Iz Gets Savvy

Iz's comments are starting to waffle between the innocently precocious, (e.g., "Mommy, don't sigh! I am SERIOUS!") and the calculatedly so (e.g., "I really should have used more pronouns in that sentence."). She knows she's smart, and she isn't afraid to broadcast it.

Her showing off is eye-narrowingly irritating to me, on a purely reflexive level. But she'll never know, because intellectually I think she has every right to be smug about her nimble little brain and its amazing innards, and in front of her, I pretend I am that same kind of smarts-proud person. My role-playing takes a herculean effort, because I am still struggling with the awful cultural ingraining that girls should be deferential, and should downplay their many skills and gifts.

I keep telling her that I know things because "I'm really smart," about my considerable education, and how good I am at the things I know how to do. On the flipside, I will concede frankly when I do not know something--but will tell her that I know how to find out, or that we know someone who can tell us about it. No shame in not knowing something--lots of shame in posturing that you do (unless of course one's fate depends upon the bluff).

I also stress how intelligently valuable all her friends' moms are. "Ep knows how to make web sites! Jo has written two books! Badger is finishing up her thesis, and it's all about translations from Spanish! JM has a PhD--do you know how long and hard she had to work to get that?" I cannot bear the thought of her taking all these incredible women for granted, for viewing them solely as the drivers and grocery-shoppers and party-givers that I thought I grew up around.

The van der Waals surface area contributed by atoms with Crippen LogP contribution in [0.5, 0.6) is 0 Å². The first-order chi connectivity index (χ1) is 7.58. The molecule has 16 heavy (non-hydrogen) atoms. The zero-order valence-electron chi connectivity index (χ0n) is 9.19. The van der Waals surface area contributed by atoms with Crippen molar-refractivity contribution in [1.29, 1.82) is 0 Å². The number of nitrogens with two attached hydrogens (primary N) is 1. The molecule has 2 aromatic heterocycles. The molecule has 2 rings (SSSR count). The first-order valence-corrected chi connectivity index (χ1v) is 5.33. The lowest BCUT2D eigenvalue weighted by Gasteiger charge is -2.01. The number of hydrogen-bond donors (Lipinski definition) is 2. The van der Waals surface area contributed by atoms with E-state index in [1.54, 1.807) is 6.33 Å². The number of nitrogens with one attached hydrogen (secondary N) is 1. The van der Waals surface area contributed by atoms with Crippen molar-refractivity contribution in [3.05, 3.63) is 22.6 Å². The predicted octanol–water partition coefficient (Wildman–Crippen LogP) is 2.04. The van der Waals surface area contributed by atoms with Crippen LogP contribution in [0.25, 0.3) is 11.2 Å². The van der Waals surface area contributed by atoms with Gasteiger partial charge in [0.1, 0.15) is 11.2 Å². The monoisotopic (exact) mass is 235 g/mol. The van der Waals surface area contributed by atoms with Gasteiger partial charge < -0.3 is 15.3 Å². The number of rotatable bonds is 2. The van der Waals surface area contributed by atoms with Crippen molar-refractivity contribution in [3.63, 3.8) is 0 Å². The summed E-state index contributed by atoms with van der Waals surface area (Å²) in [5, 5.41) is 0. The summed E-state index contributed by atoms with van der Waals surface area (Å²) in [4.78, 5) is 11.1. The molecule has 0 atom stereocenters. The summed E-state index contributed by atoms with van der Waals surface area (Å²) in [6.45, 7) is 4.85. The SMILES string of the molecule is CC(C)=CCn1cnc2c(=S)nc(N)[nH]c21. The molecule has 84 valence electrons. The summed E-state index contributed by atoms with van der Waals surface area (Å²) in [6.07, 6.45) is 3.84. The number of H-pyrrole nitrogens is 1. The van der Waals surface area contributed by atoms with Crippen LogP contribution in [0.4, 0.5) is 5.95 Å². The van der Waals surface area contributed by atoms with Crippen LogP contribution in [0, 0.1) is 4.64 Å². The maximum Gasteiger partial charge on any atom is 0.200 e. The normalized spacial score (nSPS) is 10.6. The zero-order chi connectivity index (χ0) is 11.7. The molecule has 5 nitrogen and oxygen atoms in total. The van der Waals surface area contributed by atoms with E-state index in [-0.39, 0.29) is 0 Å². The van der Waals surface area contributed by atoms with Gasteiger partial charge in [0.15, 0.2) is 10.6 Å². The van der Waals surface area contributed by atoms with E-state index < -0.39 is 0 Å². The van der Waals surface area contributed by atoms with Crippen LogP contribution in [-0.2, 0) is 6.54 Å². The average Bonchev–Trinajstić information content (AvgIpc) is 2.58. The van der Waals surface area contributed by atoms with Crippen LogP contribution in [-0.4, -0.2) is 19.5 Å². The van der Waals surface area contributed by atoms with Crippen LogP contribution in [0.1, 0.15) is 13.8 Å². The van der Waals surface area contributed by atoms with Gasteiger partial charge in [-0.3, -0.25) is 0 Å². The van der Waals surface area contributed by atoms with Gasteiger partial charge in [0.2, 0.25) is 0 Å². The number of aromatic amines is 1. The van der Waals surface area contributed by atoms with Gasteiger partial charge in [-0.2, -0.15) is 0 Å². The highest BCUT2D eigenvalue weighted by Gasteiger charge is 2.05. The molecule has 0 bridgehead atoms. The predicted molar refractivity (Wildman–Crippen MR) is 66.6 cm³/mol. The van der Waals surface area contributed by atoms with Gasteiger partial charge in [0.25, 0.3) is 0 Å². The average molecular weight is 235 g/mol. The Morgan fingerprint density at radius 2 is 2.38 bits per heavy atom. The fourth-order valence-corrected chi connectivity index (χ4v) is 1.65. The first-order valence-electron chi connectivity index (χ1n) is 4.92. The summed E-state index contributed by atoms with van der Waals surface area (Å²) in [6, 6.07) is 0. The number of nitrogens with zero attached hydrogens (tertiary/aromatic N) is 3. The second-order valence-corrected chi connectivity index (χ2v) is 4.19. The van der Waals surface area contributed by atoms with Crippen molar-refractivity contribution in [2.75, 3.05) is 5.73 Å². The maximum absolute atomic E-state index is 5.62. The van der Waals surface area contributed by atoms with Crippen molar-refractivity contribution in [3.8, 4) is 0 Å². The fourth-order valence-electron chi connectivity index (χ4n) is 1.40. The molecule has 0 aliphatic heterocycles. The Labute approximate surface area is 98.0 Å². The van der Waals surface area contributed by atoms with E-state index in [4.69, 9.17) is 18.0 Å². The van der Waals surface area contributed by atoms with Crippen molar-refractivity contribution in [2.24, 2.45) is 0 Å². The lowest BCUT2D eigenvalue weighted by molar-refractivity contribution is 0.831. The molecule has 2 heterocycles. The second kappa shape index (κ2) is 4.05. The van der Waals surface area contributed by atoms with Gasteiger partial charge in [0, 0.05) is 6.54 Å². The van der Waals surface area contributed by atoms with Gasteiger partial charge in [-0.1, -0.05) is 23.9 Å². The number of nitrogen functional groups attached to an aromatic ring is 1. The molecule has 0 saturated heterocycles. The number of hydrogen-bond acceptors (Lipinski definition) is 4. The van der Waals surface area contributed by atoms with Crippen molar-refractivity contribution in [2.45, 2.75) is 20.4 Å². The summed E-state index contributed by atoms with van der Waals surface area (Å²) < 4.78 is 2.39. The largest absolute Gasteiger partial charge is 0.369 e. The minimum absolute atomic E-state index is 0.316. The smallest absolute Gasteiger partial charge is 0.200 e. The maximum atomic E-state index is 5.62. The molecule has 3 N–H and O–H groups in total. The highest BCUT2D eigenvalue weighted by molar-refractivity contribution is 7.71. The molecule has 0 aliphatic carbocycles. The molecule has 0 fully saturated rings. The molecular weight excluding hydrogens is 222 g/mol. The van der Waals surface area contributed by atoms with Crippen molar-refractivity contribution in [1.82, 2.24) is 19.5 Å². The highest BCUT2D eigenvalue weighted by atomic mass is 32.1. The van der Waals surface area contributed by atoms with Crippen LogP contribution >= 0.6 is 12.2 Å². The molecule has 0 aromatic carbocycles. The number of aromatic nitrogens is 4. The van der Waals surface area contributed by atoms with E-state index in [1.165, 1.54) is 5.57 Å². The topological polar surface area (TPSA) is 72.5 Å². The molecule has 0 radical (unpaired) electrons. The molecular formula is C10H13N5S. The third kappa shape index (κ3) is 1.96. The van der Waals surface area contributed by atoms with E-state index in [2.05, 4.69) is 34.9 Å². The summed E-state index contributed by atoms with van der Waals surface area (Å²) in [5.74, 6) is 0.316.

I also make sure to take compliments well in front of her. This is the real nail-puller. Try giving me a compliment when Iz isn't around. Just TRY.

Not a one of these things--except praising my friends--is easy for me. Being confident doesn't come naturally, but I will do what it takes to appear that way because my daughter does not need a self-deprecating intellectual doormat as a role model. And neither do any of your daughters.

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